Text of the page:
With all the trendy superfoods and supplements available on the market today, it can be hard to keep up with what’s simply popular and what’s actually beneficial for your health. If you love following the latest in nutrition, chances are you’re familiar with moringa.
Moringa oleifera is a plant that is native primarily to South Asia and Africa, and is one of the fastest-growing trees in the world, says Kylene Bogden, RDN, CSSD, a co-founder of FWDfuel. This is partly because it is frost- and drought-resistant, which makes it incredibly durable. Also called the drumstick tree, moringa contains a solid nutrient profile of amino acids, vitamin C, potassium, and calcium, per Bogden. As a supplement, moringa is often consumed in the form of powder, capsules, and tea.
Consuming this plant in its raw form can be especially good for you. The leaves contain quercetin, an antioxidant that can block your histamine response (which is responsible for triggering annoying allergy symptoms), and chlorogenic acid, which can help stabilize your blood sugar, Bogden explains.
“One of the reasons moringa has become so popular, in addition to its vast nutrient profile, is because it provides a boost in energy without the negative side effects that can sometimes accompany caffeine intake,” she adds.
That said, experts say that more research in humans is needed to know whether the moringa’s benefits are legit and it’s safe to take on a regular basis. Read on to learn about these potential benefits, as well as the risks of taking moringa and whether this supplement may be right for you.
Meet the expert: Kylene Bogden, RDN, CSSD, specializes in sports nutrition and functional medicine. She is also board-certified in integrative and functional nutrition (IFNCP) through the Integrative and Functional Nutrition Academy. She has served as an expert source for various national media outlets and been invited to speak at events across the country.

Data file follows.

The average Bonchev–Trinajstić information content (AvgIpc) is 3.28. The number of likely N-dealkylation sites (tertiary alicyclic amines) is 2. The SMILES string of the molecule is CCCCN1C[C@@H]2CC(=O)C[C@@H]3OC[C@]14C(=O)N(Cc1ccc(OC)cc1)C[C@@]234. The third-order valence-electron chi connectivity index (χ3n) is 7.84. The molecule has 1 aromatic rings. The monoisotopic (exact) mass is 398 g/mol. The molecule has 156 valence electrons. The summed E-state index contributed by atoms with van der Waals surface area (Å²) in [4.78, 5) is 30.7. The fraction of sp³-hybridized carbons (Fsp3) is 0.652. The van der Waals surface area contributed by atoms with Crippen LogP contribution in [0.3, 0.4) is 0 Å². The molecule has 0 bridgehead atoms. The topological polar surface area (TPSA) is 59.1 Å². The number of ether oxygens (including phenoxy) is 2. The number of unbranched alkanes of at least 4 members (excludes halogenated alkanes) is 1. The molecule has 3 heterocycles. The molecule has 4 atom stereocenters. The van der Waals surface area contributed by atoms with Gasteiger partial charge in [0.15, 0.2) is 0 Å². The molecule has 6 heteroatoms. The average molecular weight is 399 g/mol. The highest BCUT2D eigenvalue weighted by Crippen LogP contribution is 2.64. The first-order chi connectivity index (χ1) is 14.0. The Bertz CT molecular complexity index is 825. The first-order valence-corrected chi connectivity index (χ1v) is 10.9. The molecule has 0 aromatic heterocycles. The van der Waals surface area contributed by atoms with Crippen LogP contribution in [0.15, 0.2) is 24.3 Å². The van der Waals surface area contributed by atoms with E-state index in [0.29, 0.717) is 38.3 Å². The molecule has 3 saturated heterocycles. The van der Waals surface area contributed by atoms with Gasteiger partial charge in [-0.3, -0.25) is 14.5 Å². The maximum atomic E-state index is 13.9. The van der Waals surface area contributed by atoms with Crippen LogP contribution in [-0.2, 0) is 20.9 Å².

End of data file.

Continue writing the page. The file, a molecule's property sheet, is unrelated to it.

What are the health benefits of taking moringa?
Moringa may play a role in treating 80 diseases, according to one study. But it’s important to keep in mind that much of the evidence showing moringa’s benefits is cell and animal studies. That means it’s not clear yet whether the plant will do the same in humans. And more research is needed to establish the optimal dosage and identify any interactions between the active compounds in moringa.
1. It protects against infections.
Moringa has anti-infectious effects against pathogens, and all parts of the plant can be made into treatment against bacteria, fungi, viruses, and parasites, according to a 2020 Frontiers in Pharmacology review. The leaves and seeds, in particular, show a broader spectrum of antimicrobial activity than other parts of the moringa plant.
2. It improves blood sugar control.
Taking moringa may potentially help with controlling blood sugar if you have diabetes, per a 2020 Nutrients review of several animal studies. Researchers believe this is due to compounds such as isothiocyanates found in moringa. However, more research in humans is needed.
3. It lowers cholesterol.
Animal studies have shown that moringa may have similar cholesterol-lowering effects to other known effective plant sources, such as flaxseed and oats. This is due to its antioxidant content, which is tied to a lower risk of heart disease.
4. It reduces blood pressure.
Because it contains quercetin, an antioxidant, research suggests moringa may help to lower blood pressure.
5. It gives you an energy boost.